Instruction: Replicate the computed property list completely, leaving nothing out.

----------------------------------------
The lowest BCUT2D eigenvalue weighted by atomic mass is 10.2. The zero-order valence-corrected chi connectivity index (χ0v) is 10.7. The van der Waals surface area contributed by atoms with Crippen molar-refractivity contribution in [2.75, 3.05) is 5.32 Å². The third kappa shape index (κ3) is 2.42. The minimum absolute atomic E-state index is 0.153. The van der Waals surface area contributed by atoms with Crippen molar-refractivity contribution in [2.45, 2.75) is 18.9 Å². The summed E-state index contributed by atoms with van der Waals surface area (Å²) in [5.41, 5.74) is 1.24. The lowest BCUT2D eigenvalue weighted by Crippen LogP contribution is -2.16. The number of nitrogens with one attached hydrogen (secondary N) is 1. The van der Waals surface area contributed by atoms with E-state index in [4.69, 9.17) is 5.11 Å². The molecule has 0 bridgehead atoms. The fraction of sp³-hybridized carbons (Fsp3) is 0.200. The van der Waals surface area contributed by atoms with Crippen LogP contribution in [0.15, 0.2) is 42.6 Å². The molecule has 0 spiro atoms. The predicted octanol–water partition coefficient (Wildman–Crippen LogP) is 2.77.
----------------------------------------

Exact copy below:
The lowest BCUT2D eigenvalue weighted by atomic mass is 10.2. The zero-order valence-corrected chi connectivity index (χ0v) is 10.7. The van der Waals surface area contributed by atoms with Crippen molar-refractivity contribution in [2.75, 3.05) is 5.32 Å². The third kappa shape index (κ3) is 2.42. The minimum absolute atomic E-state index is 0.153. The van der Waals surface area contributed by atoms with Crippen molar-refractivity contribution in [2.45, 2.75) is 18.9 Å². The summed E-state index contributed by atoms with van der Waals surface area (Å²) in [5.41, 5.74) is 1.24. The lowest BCUT2D eigenvalue weighted by Crippen LogP contribution is -2.16. The number of nitrogens with one attached hydrogen (secondary N) is 1. The van der Waals surface area contributed by atoms with E-state index in [4.69, 9.17) is 5.11 Å². The molecule has 0 bridgehead atoms. The fraction of sp³-hybridized carbons (Fsp3) is 0.200. The van der Waals surface area contributed by atoms with Crippen LogP contribution in [0.15, 0.2) is 42.6 Å². The molecule has 0 spiro atoms. The predicted octanol–water partition coefficient (Wildman–Crippen LogP) is 2.77.